I am so overwhelmed by all the information out there about how to support my child with ADHD. I just don’t know where to start.” 

If you have ever thought something like this, then you are in the right place. 

Today, I want to help take that overwhelm out of the picture by providing a clear, concise framework to help you know what dietary changes need to be made to best support your child with ADHD. 

(Prefer to learn this information in a video? We’ve got you covered here: https://info.adhdthriveinstitute.com/dietary-action-plan)

I probably say this over and over again, but it’s so important that it’s worth repeating. 

When you are building a house and you don’t have a solid foundation, the house will fall down. 

Diet has to be the foundation of any ADHD meal plan, even a traditional medical plan or a holistic plan. It’s really important to remember that. 

So where do you start? 

The first step is to remove the foods that inflame the gut: gluten, dairy, and soy.

This should always be the first course of action in any dietary plan. 

Then we really want to look at foods that show a reaction on the food sensitivity test. 

When we went through this process with my son, he was really reactive to raspberries and corn, so we removed them from his diet so we could work on reducing inflammation in his gut. This wasn’t permanent for us, but it was important because it allowed us to work on his gut without it constantly being pounded with foods that were aggravating it. 

Next, we want to reduce the amount of refined sugars and artificial sweeteners. 

Instead, use natural sweeteners like honey, maple syrup, and dates. 

We also want to avoid artificial flavors, colors, preservatives, and MSG.  

I know you might be wondering, how do you do that with so much candy and processed foods your children have access to. But remember, there are always substitutes that don’t contain these nasties.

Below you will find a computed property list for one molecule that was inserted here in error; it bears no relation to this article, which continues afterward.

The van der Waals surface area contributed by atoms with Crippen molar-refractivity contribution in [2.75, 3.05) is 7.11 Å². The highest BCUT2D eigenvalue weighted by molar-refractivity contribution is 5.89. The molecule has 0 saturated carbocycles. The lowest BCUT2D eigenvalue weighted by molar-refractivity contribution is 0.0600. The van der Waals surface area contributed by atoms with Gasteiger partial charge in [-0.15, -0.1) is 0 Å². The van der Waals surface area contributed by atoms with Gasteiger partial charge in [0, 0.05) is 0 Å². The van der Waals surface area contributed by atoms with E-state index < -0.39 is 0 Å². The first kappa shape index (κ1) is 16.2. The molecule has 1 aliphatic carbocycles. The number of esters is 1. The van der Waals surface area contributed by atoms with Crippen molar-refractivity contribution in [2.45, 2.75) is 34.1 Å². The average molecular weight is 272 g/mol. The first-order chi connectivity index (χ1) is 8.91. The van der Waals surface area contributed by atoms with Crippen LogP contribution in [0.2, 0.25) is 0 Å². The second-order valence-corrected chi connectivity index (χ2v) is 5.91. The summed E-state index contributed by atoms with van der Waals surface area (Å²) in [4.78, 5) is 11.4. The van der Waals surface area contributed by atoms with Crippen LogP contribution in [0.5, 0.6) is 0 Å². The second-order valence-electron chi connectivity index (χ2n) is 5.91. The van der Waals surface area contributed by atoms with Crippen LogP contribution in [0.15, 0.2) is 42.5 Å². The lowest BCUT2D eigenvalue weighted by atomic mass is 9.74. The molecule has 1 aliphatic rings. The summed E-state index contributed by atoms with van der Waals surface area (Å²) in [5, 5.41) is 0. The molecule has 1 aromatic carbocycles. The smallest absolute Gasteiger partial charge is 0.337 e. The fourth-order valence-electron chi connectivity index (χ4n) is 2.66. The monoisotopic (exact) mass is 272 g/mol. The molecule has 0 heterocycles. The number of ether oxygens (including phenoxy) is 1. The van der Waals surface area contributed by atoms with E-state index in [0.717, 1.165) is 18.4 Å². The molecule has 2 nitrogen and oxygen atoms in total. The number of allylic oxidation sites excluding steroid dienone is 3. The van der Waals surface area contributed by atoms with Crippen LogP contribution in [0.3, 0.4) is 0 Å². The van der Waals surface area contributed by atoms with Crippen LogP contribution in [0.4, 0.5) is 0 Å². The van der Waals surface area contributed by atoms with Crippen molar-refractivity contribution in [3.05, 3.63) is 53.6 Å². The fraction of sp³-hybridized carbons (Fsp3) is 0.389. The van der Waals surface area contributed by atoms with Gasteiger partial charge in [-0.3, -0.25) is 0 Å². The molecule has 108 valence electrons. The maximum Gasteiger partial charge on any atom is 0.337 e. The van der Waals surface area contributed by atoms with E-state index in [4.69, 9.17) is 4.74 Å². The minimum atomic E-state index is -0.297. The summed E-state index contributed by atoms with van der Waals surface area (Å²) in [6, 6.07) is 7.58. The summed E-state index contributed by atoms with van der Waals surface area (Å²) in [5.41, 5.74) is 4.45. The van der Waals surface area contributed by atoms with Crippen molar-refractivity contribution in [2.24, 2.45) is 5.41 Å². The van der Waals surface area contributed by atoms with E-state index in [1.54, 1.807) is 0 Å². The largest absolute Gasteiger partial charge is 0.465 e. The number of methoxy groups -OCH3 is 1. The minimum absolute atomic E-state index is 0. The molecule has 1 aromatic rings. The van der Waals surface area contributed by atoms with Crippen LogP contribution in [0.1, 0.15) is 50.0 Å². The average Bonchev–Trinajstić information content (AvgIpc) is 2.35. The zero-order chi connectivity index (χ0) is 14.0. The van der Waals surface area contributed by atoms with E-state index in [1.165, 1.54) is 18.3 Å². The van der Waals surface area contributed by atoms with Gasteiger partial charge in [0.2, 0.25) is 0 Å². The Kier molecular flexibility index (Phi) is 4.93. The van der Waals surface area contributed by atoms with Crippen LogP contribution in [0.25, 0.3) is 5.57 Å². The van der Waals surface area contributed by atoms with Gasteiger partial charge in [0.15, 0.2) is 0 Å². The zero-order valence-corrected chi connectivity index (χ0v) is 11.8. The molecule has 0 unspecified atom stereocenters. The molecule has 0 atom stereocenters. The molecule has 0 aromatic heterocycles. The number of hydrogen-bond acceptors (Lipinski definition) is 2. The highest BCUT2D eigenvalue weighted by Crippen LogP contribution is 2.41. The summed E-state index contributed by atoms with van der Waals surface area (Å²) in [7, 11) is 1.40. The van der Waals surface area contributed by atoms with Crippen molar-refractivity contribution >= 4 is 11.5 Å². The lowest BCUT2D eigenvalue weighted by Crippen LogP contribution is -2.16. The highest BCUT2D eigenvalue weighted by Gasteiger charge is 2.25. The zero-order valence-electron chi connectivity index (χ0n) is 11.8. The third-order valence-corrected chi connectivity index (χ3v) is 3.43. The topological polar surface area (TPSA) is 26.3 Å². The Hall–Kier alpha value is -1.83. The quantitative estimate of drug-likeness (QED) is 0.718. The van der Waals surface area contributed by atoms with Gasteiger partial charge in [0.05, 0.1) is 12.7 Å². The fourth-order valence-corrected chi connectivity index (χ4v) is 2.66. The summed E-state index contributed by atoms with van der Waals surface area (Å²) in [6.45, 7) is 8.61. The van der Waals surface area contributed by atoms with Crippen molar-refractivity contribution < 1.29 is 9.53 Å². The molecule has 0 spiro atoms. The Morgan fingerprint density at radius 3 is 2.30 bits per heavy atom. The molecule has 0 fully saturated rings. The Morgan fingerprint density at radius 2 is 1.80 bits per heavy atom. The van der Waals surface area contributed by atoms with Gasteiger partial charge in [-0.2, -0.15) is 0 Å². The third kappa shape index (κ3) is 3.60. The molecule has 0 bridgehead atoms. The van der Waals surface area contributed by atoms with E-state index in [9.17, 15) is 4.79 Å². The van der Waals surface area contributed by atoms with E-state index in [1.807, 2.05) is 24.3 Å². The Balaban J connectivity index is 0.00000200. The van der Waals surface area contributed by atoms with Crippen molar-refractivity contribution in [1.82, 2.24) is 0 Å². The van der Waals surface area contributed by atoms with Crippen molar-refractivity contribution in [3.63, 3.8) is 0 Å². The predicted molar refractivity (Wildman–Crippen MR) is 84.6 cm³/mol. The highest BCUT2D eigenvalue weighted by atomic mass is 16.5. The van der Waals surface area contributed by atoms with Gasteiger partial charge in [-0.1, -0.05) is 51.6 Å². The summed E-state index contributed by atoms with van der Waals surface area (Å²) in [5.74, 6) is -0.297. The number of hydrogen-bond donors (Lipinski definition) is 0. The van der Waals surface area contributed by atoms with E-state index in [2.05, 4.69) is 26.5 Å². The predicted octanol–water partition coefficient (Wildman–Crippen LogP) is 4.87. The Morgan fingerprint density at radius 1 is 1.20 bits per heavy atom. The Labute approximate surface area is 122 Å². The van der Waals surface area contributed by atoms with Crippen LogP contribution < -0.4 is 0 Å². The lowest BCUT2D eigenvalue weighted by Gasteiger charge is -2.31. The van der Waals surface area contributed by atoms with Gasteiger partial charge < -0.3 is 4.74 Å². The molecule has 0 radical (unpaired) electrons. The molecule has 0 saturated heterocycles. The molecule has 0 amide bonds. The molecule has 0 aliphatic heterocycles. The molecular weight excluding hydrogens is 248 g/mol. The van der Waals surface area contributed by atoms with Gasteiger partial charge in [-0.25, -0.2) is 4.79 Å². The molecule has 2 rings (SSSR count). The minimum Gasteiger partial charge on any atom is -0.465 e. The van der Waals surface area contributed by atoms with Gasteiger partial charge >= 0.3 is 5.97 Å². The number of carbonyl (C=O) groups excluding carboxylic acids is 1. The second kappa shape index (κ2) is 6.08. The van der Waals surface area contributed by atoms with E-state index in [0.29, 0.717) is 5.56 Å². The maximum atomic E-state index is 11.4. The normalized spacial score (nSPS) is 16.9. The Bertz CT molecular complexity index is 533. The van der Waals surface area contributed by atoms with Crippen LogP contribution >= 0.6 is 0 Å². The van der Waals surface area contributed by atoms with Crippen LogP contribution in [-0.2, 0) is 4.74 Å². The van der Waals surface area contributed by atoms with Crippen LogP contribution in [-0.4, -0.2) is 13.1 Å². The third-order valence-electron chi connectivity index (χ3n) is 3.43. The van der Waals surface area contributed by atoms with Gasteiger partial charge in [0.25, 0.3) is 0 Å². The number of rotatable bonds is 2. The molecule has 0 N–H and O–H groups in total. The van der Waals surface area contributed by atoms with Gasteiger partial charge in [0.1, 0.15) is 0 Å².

One of the things I do when working with families is make sure they know good substitutes for everything. 

Choose organic, non-GMO when possible. I like to use the EWG website, which is www.ewg.org. On there you can get the clean 15 list and the dirty dozen list. I encourage families to buy organic with any items on the dirty dozen, but it’s not as critical to buy organic for items on the clean 15 list. 

We also want to focus on eating whole fresh fruits and veggies, grass fed animal protein, and healthy fats such as avocado, coconut, and olive oil. 

Next, we want to be drinking lots and lots of spring water. Water is such a critical piece of the detoxification process, so make sure and provide lots of it to your child. 

And lastly, consider if there could be any underlying stressors in your child. For instance, some kids can be sensitive to certain chemical compounds in foods. Things like oxalates, salicylates, amines, glutamates, etc. 

It would be wise to get a practitioner’s help if you need to go deeper because this can get complicated. 

As always, if you need any additional support making these changes, my team and I are always happy to help. 



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And as always, I am not a medical doctor and the above post is based on my experience. No information on this site should be relied upon to make a medical diagnosis, treat, prevent or cure any disease or medical condition.